Gatekeepers need to stop calling themselves gatekeepers

“There are web2topians out there–Battelle and my friend Matt McAlister immediately spring to mind–who are convinced that the Googles (and Diggs and del.icio.uses and Amazons and Last.fms) of the future will do a vastly better job of steering people to what they want, such a good job that most of the gatekeepers of the current media universe will prove wholly extraneous.” #

This isn’t the first time someone has accused me of being a Web 2.0 blogger. Coincidentally, the same day Justin posted this, I was mocked by a local construction worker waiting for the bus with his buddies as I passed on my way to the office. He shouted to nobody in particular, #

“Man, you know what I hate? Dotcommers.” He watched me walk by stonefaced and waited for a response. The guys standing around him turned to look. Unsure still, he blurted out, “Architects, too. Hate all of them.” He got the laugh he was looking for. #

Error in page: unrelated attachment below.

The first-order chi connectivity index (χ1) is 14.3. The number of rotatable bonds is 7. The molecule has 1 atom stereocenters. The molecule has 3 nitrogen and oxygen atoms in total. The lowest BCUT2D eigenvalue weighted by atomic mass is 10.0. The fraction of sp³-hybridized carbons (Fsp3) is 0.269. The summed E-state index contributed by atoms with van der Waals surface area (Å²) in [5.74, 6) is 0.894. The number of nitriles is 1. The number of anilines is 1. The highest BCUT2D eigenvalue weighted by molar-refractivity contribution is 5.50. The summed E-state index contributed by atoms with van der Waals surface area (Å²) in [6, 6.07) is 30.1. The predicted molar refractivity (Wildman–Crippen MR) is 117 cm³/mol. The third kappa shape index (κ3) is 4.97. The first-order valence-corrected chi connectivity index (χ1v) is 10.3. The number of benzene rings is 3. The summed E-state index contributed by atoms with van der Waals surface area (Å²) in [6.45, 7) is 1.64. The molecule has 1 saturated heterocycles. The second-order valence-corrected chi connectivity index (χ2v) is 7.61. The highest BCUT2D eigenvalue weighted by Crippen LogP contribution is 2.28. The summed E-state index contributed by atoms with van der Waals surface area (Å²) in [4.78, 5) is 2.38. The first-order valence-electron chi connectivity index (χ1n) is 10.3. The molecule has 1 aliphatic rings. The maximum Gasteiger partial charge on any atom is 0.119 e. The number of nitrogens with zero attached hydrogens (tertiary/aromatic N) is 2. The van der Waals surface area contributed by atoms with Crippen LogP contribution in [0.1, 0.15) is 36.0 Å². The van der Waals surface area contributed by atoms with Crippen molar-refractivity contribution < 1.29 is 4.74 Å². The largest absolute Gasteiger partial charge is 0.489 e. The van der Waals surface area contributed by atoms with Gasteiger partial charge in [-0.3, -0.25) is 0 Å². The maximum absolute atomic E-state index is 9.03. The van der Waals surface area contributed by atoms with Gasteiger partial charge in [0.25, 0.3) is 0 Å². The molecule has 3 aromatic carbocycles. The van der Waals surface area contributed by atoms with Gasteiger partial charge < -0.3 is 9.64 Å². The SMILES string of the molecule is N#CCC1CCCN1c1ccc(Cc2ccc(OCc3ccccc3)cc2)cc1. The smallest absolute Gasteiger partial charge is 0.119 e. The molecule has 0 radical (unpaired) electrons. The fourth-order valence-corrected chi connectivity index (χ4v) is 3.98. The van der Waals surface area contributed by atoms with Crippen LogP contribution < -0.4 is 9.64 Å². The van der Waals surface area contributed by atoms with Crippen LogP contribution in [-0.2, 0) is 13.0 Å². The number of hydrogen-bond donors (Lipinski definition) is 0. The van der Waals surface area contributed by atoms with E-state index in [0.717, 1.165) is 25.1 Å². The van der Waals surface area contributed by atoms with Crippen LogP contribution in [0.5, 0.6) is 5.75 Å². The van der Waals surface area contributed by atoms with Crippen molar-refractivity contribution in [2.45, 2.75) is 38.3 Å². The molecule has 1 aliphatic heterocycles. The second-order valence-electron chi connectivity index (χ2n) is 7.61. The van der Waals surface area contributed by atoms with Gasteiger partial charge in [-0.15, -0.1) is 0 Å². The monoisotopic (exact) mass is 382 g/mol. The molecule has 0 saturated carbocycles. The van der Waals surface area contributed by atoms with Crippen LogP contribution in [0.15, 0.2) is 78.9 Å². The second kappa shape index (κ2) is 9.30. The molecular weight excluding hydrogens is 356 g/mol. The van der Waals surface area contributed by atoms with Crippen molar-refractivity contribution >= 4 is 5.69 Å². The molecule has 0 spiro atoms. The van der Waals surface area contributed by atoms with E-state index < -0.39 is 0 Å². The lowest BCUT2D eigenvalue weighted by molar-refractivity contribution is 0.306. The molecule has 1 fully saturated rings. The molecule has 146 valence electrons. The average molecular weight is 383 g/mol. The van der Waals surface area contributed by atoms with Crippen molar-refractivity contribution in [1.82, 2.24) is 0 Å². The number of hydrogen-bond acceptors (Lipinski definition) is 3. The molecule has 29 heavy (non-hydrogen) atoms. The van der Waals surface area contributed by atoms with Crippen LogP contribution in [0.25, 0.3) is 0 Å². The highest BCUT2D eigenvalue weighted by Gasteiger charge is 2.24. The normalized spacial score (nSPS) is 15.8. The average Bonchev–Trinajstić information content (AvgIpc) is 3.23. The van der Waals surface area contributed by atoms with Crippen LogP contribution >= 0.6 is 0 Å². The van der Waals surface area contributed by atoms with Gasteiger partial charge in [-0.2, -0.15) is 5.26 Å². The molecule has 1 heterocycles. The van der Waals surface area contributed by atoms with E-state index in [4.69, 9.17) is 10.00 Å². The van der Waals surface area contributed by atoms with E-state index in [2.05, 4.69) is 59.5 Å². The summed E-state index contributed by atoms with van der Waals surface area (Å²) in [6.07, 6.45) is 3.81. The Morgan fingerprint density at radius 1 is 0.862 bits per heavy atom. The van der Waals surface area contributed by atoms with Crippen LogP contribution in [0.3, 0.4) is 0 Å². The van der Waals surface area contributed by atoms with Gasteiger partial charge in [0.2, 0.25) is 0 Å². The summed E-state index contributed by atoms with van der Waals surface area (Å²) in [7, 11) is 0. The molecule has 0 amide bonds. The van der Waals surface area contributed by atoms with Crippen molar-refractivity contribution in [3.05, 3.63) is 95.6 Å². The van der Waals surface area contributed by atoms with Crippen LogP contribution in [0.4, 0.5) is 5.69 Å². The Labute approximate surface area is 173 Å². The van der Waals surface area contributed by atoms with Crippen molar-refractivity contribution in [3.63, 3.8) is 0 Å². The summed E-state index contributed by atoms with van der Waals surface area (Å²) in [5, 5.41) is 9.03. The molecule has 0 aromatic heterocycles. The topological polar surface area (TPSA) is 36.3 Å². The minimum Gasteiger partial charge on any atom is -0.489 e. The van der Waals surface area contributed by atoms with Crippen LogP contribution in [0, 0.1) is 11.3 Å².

Jeez, am I that boring? Or that obvious and annoying? (Please don’t say anything. I think I know the answer.) #

  1. Gatekeeper is a metaphor that is completely off the mark on the Internet.

    It implies the existence of a wall, and the only way to the other side is through the gate.

    How meaningful is a gate propped up in the middle of an open field with no wall? How irrelevant is the gatekeeper when you can just walk around the gate?

    At best we have signposts that point to each other, some more than others. And these are not signposts on something so restricting as a road. These are signposts in a vast open space. And if any of those signposts presume to be gate, we just route around it.